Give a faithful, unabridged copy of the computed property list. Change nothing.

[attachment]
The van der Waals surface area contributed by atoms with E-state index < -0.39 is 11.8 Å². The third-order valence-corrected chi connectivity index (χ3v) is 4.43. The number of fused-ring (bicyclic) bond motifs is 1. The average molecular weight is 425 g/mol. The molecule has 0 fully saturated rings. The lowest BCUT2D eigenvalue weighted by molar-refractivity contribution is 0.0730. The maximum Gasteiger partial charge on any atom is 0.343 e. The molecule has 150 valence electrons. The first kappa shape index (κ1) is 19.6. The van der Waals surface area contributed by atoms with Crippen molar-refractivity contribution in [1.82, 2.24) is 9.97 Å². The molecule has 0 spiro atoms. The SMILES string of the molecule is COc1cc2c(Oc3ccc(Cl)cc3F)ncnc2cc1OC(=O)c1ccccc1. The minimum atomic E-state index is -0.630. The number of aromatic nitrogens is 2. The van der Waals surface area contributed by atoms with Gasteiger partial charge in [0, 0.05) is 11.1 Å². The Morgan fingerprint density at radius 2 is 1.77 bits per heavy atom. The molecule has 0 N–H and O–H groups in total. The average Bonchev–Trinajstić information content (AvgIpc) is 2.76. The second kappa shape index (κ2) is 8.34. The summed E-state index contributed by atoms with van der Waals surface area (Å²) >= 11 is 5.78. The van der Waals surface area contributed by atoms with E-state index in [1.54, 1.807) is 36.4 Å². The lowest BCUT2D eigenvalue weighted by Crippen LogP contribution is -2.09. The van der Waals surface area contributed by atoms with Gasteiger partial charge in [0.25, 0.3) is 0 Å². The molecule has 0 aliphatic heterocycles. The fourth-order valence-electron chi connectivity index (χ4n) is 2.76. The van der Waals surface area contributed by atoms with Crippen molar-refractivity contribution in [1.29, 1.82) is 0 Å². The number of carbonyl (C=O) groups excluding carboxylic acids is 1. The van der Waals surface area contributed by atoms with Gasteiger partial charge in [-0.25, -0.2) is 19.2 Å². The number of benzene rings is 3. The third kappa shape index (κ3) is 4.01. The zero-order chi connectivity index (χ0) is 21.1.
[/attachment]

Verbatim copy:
The van der Waals surface area contributed by atoms with E-state index < -0.39 is 11.8 Å². The third-order valence-corrected chi connectivity index (χ3v) is 4.43. The number of fused-ring (bicyclic) bond motifs is 1. The average molecular weight is 425 g/mol. The molecule has 0 fully saturated rings. The lowest BCUT2D eigenvalue weighted by molar-refractivity contribution is 0.0730. The maximum Gasteiger partial charge on any atom is 0.343 e. The molecule has 150 valence electrons. The first kappa shape index (κ1) is 19.6. The van der Waals surface area contributed by atoms with Crippen molar-refractivity contribution in [1.82, 2.24) is 9.97 Å². The molecule has 0 spiro atoms. The SMILES string of the molecule is COc1cc2c(Oc3ccc(Cl)cc3F)ncnc2cc1OC(=O)c1ccccc1. The minimum atomic E-state index is -0.630. The number of aromatic nitrogens is 2. The van der Waals surface area contributed by atoms with Gasteiger partial charge in [0, 0.05) is 11.1 Å². The Morgan fingerprint density at radius 2 is 1.77 bits per heavy atom. The molecule has 0 N–H and O–H groups in total. The average Bonchev–Trinajstić information content (AvgIpc) is 2.76. The second kappa shape index (κ2) is 8.34. The summed E-state index contributed by atoms with van der Waals surface area (Å²) >= 11 is 5.78. The van der Waals surface area contributed by atoms with E-state index in [1.54, 1.807) is 36.4 Å². The lowest BCUT2D eigenvalue weighted by Crippen LogP contribution is -2.09. The van der Waals surface area contributed by atoms with Gasteiger partial charge in [0.25, 0.3) is 0 Å². The molecule has 0 aliphatic heterocycles. The fourth-order valence-electron chi connectivity index (χ4n) is 2.76. The van der Waals surface area contributed by atoms with Crippen molar-refractivity contribution in [1.29, 1.82) is 0 Å². The number of carbonyl (C=O) groups excluding carboxylic acids is 1. The van der Waals surface area contributed by atoms with Gasteiger partial charge in [-0.25, -0.2) is 19.2 Å². The number of benzene rings is 3. The third kappa shape index (κ3) is 4.01. The zero-order chi connectivity index (χ0) is 21.1.